Levi Green, the chairman of the Aiken County School Board, said the board as a whole did not take a position on the amendment. Instead, individual board members voiced their support or opposition when asked for their opinions by the S.C. State School Boards Association.
Green said, in his personal opinion, he would rather the position of state superintendent be made nonpartisan.
“If the superintendent became a nonpartisan position, then I would still rather give the voters an opportunity to elect the superintendent,” he said.
If Amendment 1 passes Tuesday, the governor would appoint the state superintendent of education with the consent of the state Senate.
Spearman said requiring the Senate’s consent would provide a “safety net” to ensure the appointed state superintendent is qualified.
“The governor makes the appointment, but the person would have to be reviewed by the State Senate, which would give a bipartisan safety net that would ensure the person is qualified an be a good leader for the state,” she said.
The S.C. State Legislature would be responsible for prescribing the office’s duties, compensation and required qualifications.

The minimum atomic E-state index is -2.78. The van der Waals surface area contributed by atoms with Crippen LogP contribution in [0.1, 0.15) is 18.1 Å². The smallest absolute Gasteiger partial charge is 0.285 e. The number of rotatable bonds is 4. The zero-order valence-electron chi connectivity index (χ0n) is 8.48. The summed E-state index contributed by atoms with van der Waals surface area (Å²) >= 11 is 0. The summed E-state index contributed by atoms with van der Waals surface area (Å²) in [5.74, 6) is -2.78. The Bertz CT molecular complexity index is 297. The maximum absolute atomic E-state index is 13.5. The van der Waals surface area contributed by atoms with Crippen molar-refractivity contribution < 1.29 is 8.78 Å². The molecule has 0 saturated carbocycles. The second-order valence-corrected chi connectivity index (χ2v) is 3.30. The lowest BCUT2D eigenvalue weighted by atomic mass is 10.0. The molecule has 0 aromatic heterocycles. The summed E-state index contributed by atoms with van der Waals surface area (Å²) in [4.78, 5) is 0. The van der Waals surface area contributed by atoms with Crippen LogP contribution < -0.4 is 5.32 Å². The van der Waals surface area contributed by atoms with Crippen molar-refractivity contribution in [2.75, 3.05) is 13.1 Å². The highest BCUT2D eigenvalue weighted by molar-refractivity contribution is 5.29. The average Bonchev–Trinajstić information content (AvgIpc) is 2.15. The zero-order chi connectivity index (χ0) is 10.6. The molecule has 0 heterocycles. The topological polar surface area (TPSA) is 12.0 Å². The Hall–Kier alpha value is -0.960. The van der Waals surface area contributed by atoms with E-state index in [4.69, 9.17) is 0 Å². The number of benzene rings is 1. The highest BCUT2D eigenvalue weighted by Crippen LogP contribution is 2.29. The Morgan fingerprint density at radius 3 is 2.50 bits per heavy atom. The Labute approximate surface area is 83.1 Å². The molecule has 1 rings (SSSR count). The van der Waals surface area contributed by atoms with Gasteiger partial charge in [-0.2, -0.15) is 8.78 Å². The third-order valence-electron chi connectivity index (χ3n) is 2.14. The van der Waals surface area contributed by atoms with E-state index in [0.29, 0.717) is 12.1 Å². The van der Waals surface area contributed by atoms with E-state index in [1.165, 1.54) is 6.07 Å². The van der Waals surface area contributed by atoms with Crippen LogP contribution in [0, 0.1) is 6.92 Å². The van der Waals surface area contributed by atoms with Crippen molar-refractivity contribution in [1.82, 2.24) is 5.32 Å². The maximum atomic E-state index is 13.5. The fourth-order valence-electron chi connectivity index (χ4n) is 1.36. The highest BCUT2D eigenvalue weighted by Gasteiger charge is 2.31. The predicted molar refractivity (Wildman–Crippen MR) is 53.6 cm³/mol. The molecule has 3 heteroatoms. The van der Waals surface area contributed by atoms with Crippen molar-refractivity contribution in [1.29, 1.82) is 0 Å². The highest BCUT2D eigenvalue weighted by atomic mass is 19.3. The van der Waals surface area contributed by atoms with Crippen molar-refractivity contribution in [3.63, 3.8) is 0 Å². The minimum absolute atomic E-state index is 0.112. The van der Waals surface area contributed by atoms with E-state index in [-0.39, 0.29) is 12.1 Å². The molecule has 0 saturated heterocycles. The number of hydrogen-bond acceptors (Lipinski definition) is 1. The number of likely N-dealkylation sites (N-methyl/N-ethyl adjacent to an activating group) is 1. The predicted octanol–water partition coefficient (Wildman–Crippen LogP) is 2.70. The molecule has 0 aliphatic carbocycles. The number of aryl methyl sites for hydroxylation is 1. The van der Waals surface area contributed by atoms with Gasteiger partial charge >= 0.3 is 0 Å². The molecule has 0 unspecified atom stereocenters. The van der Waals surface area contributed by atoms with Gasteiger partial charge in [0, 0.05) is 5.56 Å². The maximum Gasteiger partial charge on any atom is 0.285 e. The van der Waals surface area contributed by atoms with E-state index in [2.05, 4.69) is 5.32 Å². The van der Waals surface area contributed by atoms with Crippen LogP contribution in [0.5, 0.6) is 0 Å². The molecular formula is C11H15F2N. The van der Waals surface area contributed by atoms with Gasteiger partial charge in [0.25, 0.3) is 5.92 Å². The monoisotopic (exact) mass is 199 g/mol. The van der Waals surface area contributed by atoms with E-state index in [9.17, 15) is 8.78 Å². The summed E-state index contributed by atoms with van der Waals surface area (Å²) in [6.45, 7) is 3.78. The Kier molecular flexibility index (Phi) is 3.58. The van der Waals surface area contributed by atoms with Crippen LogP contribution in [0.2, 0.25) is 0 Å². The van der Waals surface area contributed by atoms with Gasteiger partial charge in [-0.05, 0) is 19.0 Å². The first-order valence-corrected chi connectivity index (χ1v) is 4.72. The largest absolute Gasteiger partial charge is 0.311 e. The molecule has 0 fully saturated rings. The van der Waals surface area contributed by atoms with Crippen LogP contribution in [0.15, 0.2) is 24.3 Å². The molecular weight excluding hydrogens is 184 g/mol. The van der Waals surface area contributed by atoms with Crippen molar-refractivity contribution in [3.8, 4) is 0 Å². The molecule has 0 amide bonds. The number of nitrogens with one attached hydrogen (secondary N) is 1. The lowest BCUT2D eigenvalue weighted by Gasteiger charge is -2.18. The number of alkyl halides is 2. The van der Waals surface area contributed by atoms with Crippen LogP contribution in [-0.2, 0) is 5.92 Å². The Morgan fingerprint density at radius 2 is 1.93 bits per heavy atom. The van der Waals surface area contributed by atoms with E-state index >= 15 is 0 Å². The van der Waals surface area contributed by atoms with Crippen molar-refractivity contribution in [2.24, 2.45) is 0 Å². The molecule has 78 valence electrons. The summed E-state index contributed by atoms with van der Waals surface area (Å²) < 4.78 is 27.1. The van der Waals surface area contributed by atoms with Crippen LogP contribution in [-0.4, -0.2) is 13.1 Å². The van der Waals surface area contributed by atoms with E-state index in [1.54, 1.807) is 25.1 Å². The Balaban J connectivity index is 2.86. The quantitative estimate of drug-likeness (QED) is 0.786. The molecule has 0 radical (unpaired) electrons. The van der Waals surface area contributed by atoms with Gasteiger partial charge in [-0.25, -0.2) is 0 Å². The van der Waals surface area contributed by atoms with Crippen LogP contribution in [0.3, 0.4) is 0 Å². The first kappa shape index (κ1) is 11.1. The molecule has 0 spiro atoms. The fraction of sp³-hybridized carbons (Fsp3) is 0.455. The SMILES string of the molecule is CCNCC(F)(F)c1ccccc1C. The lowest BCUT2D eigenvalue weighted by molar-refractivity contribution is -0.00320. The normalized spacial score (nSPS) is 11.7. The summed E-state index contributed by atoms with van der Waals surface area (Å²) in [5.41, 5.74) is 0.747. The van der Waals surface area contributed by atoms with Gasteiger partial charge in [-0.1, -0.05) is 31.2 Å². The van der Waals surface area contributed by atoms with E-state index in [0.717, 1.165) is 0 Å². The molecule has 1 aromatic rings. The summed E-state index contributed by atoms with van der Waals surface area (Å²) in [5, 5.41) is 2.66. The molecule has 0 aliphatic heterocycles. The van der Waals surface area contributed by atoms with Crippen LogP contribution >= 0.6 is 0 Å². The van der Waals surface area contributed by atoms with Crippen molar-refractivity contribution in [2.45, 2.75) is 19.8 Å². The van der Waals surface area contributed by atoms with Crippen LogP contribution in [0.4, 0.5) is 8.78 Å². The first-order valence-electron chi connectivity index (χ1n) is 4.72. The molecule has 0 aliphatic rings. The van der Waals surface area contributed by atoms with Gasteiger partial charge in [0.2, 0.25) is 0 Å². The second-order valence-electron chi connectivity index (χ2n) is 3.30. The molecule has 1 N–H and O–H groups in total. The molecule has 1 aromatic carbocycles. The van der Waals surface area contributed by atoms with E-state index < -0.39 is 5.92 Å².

The amendment would take effect Jan. 1, 2023.
South Carolina is one of 13 states, including neighboring Georgia and North Carolina, that elect the state superintendent of education. The other 37 appoint the position.
The League of Women’s Voters of the Charleston Area outlined arguments supporting and opposing Amendment 1 on its website, lwvcharleston.org. Some of its opposing arguments are as follows:
• Since the state superintendent has direct oversight of all the state’s public schools, an elected superintendent makes her/him directly accountable to voters regarding K-12 education issues.